Maggie Rogers live in London: feeling it all, together

November 10, Alexandra Palace: The artist’s return to the stage post-pandemic is an ecstatic celebration of the power of live music

“Thank you all for coming. I know it took a fucking lot”, Maggie Rogers says earnestly to her London crowd. Amidst tube strikes and cancelled trains, it feels like everyone has made it here to Ally Pally against the odds. On this, the last night of Rogers’ UK ‘Feral Joy’ tour, the concert hall is buzzing with palpable excitement and relief. “I hope we make it worth your while”, Rogers adds.

Swashbuckling at the helm of an “emotional whirlwind” through July’s ‘Surrender’ and debut album ‘Heard It In A Past Life’, Rogers reminds London – after three years away – how much of a beacon of power, intention and inexhaustible energy she is on stage. Given she’s spent recent years studying at Harvard and examining the power of a live performance, it’s little surprise to see how sacred the stage is for her

New tracks ‘Want Want’ and ‘That’s Where I Am’ see her whip across space like a rocket, a physical embodiment of the distortion of ‘Surrender’; she sways and twirls under sensuous blue lights to the bellows and wind-chimes of older tracks ‘Dog Years’ and ‘Say It’. Each song reverberates through her, her body a vessel for every drum beat and crash she knows so well. Rogers also delivers her best and most confident vocals to date, striking the opening high note of ‘Fallingwater’ straight on with a full heart and howling through ‘Anywhere With You’ and ‘Back In My Body’ with breathtaking strength and precision. She belts high, strong and unafraid.

She does all this, notwithstanding the technical issues that beset the first few songs. The exact issues aren’t clear, but Rogers’ voice and the explosive force of the band are lost on a few songs where they deserve to stand out, like ‘Shatter’ and ‘Overdrive’. These songs, designed to obliterate when played live, play slightly too quietly, missing the gut punch that makes the songs what they are. At this point the crowd is animated but still decidedly un-“feral”, perhaps not yet bounced back from the journey here, or in need of a vibe check after switching from the heaving raucousness of ‘Want Want’ to the quiet intimacy of ‘I Got A Friend’ in a matter of seconds (a quick-footed decision by Rogers to play the latter earlier, and acoustically, in response to tech issues).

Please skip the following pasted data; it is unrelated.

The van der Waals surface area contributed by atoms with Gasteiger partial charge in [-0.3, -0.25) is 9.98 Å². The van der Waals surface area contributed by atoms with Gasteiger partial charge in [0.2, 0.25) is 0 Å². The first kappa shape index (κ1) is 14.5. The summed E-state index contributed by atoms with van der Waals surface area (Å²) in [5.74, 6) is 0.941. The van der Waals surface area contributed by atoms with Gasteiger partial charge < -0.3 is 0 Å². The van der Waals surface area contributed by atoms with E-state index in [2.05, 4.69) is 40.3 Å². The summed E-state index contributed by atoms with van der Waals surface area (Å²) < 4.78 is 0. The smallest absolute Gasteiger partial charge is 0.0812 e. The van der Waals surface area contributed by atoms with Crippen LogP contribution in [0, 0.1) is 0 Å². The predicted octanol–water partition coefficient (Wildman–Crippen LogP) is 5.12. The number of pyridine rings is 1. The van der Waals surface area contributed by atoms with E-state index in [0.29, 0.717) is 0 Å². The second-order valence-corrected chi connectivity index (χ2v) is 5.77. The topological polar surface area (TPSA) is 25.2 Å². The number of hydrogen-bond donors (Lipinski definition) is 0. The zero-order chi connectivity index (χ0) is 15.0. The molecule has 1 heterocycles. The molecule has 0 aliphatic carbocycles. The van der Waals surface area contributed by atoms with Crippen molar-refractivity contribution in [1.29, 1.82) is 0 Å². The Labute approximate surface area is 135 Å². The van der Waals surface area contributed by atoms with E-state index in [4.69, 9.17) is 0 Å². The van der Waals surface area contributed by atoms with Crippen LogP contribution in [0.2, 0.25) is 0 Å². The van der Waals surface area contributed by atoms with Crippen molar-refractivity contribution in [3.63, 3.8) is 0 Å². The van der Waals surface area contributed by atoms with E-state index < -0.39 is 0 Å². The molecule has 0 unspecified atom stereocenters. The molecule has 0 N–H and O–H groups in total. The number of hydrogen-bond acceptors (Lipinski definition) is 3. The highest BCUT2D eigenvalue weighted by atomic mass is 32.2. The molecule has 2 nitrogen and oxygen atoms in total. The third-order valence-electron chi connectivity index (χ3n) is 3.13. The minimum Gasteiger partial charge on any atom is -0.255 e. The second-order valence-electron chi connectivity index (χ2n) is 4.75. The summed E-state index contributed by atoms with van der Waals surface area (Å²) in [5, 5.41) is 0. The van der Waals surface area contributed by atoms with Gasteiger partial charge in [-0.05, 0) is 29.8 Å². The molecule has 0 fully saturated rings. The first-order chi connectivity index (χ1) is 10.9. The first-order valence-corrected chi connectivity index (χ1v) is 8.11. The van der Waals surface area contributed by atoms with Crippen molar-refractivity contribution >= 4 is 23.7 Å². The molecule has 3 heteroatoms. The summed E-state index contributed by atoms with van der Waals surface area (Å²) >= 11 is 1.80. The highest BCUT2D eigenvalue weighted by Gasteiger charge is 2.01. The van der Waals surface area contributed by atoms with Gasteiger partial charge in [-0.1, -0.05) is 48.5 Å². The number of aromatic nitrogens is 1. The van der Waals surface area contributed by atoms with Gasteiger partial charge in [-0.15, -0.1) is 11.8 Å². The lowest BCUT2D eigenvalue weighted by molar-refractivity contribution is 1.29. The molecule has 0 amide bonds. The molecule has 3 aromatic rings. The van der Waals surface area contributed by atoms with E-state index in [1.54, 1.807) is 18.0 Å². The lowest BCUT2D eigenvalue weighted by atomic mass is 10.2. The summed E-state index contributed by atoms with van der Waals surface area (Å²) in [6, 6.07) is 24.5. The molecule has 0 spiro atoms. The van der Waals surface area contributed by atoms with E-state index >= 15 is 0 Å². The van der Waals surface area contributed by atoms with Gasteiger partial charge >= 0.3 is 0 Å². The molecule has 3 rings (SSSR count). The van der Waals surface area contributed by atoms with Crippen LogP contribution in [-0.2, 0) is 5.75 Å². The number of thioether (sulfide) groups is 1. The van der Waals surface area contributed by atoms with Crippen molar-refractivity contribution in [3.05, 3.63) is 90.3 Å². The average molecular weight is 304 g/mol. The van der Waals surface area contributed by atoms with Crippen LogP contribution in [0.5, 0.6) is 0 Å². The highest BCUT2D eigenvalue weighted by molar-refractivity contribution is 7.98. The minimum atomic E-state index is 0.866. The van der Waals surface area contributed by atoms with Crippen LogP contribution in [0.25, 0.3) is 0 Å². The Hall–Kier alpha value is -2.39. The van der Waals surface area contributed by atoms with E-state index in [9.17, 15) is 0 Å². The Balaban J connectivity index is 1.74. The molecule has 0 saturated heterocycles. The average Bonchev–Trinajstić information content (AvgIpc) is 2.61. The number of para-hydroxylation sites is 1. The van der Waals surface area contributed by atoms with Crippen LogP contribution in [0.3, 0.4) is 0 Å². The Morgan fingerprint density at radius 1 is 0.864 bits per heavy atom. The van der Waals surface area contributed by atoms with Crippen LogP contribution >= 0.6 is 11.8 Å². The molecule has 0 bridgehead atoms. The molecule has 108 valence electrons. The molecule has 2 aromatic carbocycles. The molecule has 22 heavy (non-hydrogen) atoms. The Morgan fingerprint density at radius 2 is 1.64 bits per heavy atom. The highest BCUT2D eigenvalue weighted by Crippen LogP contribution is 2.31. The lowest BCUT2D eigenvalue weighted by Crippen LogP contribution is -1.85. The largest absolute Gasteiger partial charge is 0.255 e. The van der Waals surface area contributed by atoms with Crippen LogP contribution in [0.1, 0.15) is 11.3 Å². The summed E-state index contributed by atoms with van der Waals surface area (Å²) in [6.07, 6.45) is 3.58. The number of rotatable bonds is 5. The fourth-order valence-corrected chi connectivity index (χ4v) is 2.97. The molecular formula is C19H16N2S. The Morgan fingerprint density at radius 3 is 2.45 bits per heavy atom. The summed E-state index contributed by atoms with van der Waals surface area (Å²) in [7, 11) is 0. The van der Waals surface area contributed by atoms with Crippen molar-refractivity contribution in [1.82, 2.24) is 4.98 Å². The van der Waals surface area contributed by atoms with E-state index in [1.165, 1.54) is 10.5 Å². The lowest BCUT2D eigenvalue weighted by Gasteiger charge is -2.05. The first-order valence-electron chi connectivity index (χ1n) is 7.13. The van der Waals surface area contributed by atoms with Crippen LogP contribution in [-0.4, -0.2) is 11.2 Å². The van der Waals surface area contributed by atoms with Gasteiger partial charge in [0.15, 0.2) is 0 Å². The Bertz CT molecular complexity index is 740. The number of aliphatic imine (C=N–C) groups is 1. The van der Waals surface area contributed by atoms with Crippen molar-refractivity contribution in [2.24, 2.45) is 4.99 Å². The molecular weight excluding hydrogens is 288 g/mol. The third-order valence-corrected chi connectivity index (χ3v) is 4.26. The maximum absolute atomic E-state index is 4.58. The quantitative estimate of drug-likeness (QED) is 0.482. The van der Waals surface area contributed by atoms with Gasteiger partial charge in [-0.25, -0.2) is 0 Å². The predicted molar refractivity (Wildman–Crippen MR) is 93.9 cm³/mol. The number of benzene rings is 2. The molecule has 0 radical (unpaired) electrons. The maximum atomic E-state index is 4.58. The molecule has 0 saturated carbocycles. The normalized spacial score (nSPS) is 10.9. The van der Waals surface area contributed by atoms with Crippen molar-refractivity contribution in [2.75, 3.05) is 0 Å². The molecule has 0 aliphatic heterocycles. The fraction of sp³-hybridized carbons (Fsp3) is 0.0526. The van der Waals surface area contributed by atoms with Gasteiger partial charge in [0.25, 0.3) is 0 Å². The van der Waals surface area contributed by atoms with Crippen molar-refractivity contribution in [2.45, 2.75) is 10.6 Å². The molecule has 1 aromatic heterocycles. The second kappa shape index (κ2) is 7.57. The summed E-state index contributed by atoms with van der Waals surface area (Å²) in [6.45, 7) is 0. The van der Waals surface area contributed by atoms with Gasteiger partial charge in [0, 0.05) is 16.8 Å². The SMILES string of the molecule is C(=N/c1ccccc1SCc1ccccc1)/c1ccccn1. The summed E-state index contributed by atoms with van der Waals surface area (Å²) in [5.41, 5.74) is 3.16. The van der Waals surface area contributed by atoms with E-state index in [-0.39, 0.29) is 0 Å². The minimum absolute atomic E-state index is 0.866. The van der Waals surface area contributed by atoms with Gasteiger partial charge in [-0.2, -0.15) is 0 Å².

But something beautiful happens in the show’s second half. Rogers picks up her guitar and leads the crowd into ‘Begging for Rain’, a plea for decency and salvation, one of the most vulnerable and sincere moments on ‘Surrender’. “I keep waiting…”, Rogers calls out. Suddenly, one by one, the crowd turns their flashlights on, bathing Rogers and the room in a warm, swaying glow of smartphone candlelights.

It’s only on the next song, ‘Horses’, that Rogers reacts to the moment just passed. One line into the chorus, she takes pause. The crowd keeps singing – “I see horses running wild / I wish I could feel like that for just a minute / Would you come with me or would you resist?” – before they realise she is crying. “I’m sorry, I’ve forgotten the words”, she laughs bashfully. “Fuck, the lights were just so beautiful. There are these moments on this tour, where we get to play music again, and for a second there’s just so much and it comes out all at once.” Moments like this define Rogers as an artist: she’s a real person, one singing from love, passion and sincerity, holding onto a pure belief in live music as a means for connection and feeling.

A dam has broken; the feeling of holding our breath has finally given way to exhalation. The crowd loosens up now, jumps higher, shouts louder, holds each other closer. People have come here, to this space, wanting to let go. This is that moment. Rogers sends us on our way, a little lighter than we were before.

Maggie Rogers played:

‘Want Want’
‘I’ve Got A Friend’
‘Say It’
‘Love You For A Long Time’
‘Dog Years’
‘Back In My Body’
‘Begging For Rain’
‘Anywhere With You’
‘Light On’
‘That’s Where I Am’
‘Different Kind of World’


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